This contract provides the store for arbitrary DA blobs. In practice, these "blobs" are sequencing data from rollups, but they can be any data.
NEAR blockchain state storage is pretty cheap. At the time of writing, 100KiB is a flat fee of 1NEAR.
To limit the costs of NEAR storage even more, we don't store the blob data in the blockchain state.
It works by taking advantage of NEAR consensus around receipts. When a chunk producer processes a receipt, there is consensus around the receipt. However, once the chunk has been processed and included in the block, the receipt is no longer required for consensus and can be pruned. The pruning time is at least 3 NEAR epochs, where each epoch is 12 hours; in practice, this is around five epochs. Once the receipt has been pruned, it is the responsibility of archival nodes to retain the transaction data, and we can even get the data from indexers.
We can validate that the blob was retrieved from ecosystem actors in the format submitted by checking the blob commitment.
The blob commitment currently needs to be more efficient and will be improved, but it benefits us because anybody can build this with limited expertise and tooling.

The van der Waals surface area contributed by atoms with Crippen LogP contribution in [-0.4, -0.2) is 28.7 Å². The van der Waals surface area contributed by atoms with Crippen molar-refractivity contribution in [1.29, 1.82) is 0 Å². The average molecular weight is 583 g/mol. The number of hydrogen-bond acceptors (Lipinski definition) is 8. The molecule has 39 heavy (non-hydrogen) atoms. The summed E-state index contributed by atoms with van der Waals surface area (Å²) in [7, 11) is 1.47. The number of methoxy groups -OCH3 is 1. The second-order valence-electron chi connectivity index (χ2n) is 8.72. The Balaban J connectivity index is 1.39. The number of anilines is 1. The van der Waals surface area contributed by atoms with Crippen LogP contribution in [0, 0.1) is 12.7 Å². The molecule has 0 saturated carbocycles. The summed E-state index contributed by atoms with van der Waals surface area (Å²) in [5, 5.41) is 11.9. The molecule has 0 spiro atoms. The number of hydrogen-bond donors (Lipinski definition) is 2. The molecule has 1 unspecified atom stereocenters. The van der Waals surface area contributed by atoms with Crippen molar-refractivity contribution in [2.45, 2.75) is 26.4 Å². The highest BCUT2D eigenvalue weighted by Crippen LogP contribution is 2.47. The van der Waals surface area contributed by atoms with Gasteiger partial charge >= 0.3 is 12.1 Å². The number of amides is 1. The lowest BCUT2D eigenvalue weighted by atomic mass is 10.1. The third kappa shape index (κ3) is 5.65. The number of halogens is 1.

It is created by taking a blob, chunking it into 256-byte pieces, and creating a Merkle tree, where each leaf is a Sha-256 hash of the shard.
The root of the Merkle tree is the blob commitment, which is provided as
[transaction_id ++ commitment] to the L1 contract, which is 64 bytes.
What this means:
- consensus is provided around the submission of a blob by NEAR validators
- the function input data is stored by full nodes for at least three days
- archival nodes can store the data for longer
- we don't occupy consensus with more data than needs to be
- indexers can also be used, and this Data is currently indexed by all significant explorers in NEAR
- the commitment is available for a long time, and the commitment is straightforward to create